Primary partitions can have proxy driver objects that stand-in as proxies for device driver objects in secondary partitions. Such device driver objects, typically residing on driver stacks, can be surrounded on top and bottom by filters to ensure that such device driver objects are properly behaving according to polices implemented by the primary partitions. Such policies and other instructions (whether including code and/or data) can be communicated by the proxy driver objects to any object on the driver stack in the secondary partition.

For example, in one non-limiting aspect of the present disclosure, FIG. 4 illustrates a system for managing operations in a virtual machine environment thereby allowing for distributed hardware state management. In other words, it illustrates how, for example, the proxy driver object 404 in the primary partition 400 can communicate with objects 408, 406, 410 on the driver stack 416, such that even though the device driver object 406 maintains control of a device 412, the proxy driver object 404 still has input regarding how such a device 412 will be controlled because of the way in which the filters 408, 410 present instructions to the device driver object 406.

For example, the second filter 408 can forward instructions from the proxy driver object 404 to the device driver object 406, thereby having a say as to how the device driver 406 will behave (and hence how the device 412 that the device driver object 406 is controlling will behave). Or, alternatively, the second filter 408 can intercept instructions issued from anywhere in the second partition 402 and either pass them along to the device driver object 406 or substitute such instructions with other instructions—which may conform to some policies set by the primary partition 400 (where such instructions, for example, can be provided by the proxy driver object 404).

Thus, per FIG. 4, in one aspect of the presently disclosed subject matter, a proxy driver object 404 located in a primary partition 400 can be used, where the proxy driver object 404 is a proxy driver for the device 412. In other words, it is not, strictly speaking, the driver object for the device 412, but because it can communicate with any of the filters 408, 410 on the driver stack 416, and these filters 408, 410 can pass (or not pass) instructions that the actual device driver object 406 will see, it is a device driver for the device 412, albeit by proxy.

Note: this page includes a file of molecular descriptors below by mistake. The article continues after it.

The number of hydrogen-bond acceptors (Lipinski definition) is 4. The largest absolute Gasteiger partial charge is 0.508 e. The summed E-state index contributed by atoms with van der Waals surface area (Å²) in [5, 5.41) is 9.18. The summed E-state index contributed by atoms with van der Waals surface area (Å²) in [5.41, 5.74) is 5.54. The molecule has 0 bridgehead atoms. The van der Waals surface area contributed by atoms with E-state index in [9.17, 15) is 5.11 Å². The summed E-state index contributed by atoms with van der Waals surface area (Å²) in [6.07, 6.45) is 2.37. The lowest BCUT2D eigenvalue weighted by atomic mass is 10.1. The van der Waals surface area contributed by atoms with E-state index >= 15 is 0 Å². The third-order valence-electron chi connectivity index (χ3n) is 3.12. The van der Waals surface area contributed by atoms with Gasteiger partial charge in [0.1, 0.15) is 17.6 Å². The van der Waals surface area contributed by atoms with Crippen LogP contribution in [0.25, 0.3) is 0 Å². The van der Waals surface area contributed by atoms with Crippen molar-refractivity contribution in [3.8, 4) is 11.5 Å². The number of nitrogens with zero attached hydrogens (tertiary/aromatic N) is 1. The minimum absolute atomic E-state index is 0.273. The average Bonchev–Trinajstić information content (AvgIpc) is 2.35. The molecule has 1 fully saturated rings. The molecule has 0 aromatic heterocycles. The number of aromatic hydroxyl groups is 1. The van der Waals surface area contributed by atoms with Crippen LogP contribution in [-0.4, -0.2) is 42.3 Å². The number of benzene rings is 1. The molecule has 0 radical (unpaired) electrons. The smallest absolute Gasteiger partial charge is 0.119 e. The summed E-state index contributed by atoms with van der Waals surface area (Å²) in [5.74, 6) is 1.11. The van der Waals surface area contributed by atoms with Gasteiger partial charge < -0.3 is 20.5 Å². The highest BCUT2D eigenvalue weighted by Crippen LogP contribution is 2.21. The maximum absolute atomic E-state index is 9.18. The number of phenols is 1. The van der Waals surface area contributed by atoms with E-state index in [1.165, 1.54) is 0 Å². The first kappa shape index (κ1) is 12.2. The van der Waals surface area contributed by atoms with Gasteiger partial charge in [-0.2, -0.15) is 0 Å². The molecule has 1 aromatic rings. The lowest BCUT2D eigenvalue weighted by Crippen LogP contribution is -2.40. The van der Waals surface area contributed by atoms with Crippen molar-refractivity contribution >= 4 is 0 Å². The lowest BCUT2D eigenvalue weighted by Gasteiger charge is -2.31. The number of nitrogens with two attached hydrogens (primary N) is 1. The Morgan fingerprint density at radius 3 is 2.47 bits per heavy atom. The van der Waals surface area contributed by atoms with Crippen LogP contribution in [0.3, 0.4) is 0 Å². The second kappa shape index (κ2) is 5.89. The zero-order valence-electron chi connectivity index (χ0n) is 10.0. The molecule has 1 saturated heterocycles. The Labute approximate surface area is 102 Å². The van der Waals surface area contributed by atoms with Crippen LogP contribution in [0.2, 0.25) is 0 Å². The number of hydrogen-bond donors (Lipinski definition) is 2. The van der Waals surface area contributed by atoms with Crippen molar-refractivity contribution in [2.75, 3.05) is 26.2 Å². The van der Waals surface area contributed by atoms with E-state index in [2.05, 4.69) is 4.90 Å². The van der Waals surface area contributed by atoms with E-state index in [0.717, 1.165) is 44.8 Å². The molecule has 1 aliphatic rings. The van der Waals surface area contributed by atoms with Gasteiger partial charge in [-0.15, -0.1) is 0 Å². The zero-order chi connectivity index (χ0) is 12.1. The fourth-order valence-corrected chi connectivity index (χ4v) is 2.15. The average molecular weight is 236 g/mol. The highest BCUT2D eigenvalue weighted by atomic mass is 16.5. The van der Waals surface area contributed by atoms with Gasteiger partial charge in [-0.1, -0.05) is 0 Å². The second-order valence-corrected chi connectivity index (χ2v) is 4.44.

Furthermore, FIG. 4 shows a device driver object 406 that is located in a driver stack 416 in the secondary partition 402, where the device driver object 406 is configured to control the device 412. It can be seen that there is a first filter object 410 located beneath the device driver object 406 in the driver stack 416. The first filter object 406 has many functionalities, one of which may be presenting an interface to the device driver object 406 so that the device driver object 406 can engage in bus-related functions including controlling the device 412. Such bus-related functions, of course, are not only limited to controlling the device 412, but may include obtaining information that the device driver object 406 requests, such as, for example, the first filter 410 can inquire the proxy driver 404 about address space information for the device 412.

Additionally, a second filter object 408 located above the device driver object 406 in the driver stack 416, can be configured to (a) direct a first set of instructions from the proxy driver object 404 to the device driver object 406 and/or (b) intercept a second set of instructions intended for the device driver object 406, where the second instructions can originate from the secondary partition 402. This means that the second filter 408 can have a dual functionality: serve as a mechanism that relays instructions from the proxy driver 404 to the device driver 406, and as a mechanism that intercepts instructions issued for the device driver 406—where these latter instructions will typically be issued by the secondary partition 402, although they could just as easily be issued by another partition, such as a tertiary non-trusted partition.